And considering that the foundation has been constructed for the specific project, there is no financially feasible way to build anything else, Mildner added.

In the meantime, Vanessa Sturgeon, president of TMT Development, is providing few specifics about the future of the project.

“There are some costs adding up, so we will have to make a decision with what we want to do,” Sturgeon said. “But it’s going to take us a little more time to make that decision.”
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  #915  
Old Posted Jun 22, 2010, 6:27 PM
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Grrr. I wish they'd just cap it and turn it into another Park Blocks park, but with underground parking accessed via Fox Tower. I'm in favor of this tower, but I'm sick of The PAW Hole. It's a scar on our downtown. Cap it and build a park there.
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  #916  
Old Posted Jun 23, 2010, 12:00 AM
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^^^ Totally agree with being sick of the ugly hole in the ground. It's a drag on the surrounding blocks and just a big old eyesore ... and just exacerbates the dumpy atmosphere of that damn Smart Park/Peterson's across the street.

BUT ... I would much rather wait out construction than have a park there. While I understand the desire to extend the Park Blocks, density would be much more beneficial here. This section of DT, as you're walking west towards 10th Ave., really loses its energy. Another park would break up what HOPEfully will be a revitalized Morrison Street with dense retail. Redevelop Smart Park; redevelop the former Carl Greve corner; complete PAW. DONE. hahahaha-- not holding my breath but I know it'll all happen eventually. THis recession is feeling like the spring weather this year ... little peeks at the sun, then 3 days of clouds and showers. Enough already.
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  #917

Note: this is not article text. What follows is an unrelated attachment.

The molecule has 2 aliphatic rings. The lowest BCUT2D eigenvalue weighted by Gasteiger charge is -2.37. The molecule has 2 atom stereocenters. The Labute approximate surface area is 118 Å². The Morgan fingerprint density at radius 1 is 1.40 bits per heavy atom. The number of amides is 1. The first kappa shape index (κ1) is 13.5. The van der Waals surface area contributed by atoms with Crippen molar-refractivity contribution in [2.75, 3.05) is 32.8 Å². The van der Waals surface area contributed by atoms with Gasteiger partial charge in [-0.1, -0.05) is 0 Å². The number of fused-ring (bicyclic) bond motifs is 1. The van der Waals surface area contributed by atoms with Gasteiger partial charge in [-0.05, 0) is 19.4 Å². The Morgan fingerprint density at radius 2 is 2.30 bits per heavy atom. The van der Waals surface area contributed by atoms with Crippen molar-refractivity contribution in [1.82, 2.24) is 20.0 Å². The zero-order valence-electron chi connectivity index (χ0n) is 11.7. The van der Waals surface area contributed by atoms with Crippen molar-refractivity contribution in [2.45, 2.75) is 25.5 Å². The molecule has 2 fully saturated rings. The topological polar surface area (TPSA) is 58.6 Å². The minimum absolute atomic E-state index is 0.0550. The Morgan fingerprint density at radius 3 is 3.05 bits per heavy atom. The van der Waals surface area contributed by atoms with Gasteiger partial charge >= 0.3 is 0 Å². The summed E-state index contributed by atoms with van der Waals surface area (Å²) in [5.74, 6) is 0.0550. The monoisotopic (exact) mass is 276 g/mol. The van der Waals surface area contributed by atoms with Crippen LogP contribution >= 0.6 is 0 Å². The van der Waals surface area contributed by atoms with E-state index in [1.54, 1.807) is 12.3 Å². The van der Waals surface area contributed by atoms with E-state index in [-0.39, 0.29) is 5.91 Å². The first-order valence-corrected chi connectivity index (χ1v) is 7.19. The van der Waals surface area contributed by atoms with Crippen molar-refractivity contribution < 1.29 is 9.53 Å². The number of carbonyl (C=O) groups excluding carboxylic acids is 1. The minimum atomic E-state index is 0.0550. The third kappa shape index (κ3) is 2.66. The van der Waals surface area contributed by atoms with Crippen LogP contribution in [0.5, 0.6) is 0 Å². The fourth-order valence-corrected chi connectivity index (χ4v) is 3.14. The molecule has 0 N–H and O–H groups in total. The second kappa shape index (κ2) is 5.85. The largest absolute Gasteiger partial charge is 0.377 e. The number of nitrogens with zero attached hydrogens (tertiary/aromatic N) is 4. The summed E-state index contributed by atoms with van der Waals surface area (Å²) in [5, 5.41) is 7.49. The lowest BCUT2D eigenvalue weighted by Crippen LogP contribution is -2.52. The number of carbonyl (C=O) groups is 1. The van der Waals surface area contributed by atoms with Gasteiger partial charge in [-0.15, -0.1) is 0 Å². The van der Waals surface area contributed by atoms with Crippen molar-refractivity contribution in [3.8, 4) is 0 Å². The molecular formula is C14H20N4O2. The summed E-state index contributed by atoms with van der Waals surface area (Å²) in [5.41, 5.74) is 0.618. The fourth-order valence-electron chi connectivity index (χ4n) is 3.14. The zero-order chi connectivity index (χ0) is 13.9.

Old Posted Jun 23, 2010, 12:10 AM
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btw: it sounds like we can thank Obama's stimulus when PAW resumes. Since federal employees are moving into 1st and Main while the stimulus-funded renovation of their current building is underway, the DT vacancy rate will remain lower and provide PAW some more ability to find tenants.
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  #918  
Old Posted Aug 2, 2010, 3:36 AM
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not to be political, but as the economy heads into another recession, do we have much hope for PAW going up anytime in the next few years?

I wonder if the crane will come down this fall (not that there is much demand for it elsewhere).

Hopefully some deal is struck and the thing starts rising. We could use the construction jobs and a nice piece of the skyline. It just doesn't seem very likely does it?
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  #919  
Old Posted Aug 2, 2010, 4:01 AM
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Originally Posted by WestCoast View Post
not to be political, but as the economy heads into another recession, do we have much hope for PAW going up anytime in the next few years?
Not to be political, but we don't know that we're headed into another recession. We're still finding out how bad of shape the other party left the country in. Not to be political. I find it amazing that Obama managed to avoid another great depression, but he gets zero credit. History will not be kind to the previous administration. Not to be political though.

I want PAW built as badly as anyone else, but it's going to come down to leasing. When they cross a threshold, it'll get built. Until then, we wait. I'd rather they finish the underground parking, then cap it and build a park, but that's not going to happen.
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  #920  
Old Posted Aug 2, 2010, 4:48 AM
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Quote:
Originally Posted by WestCoast
not to be political, but as the economy heads into another recession, do we have much hope for PAW going up anytime in the next few years?
Not to be political, but we don't know that we're headed into another recession. We're still finding out how bad of shape the other party left the country in. Not to be political. I find it amazing that Obama managed to avoid another great depression, but he gets zero credit. History will not be kind to the previous administration. Not to be political though.
Originally Posted by 2oh1
I want PAW built as badly as anyone else, but it's going to come down to leasing. When they cross a threshold, it'll get built. Until then, we wait. I'd rather they finish the underground parking, then cap it and build a park, but that's not going to happen.
I'd like to see PAW go up (jobs, taxes, skyline-filler) but I don't see the hole as *that* much worse than all the surface parking lots and giant parking garages that fill our gutted city.

I also wouldn't mind another park block going in, but 1) it will leave me feeling like losing several historic buildings was not an equal trade-off and 2) I'd hope for something better than Director Park, which is growing off me --rather than on me-- the more I experience it, much to my dismay.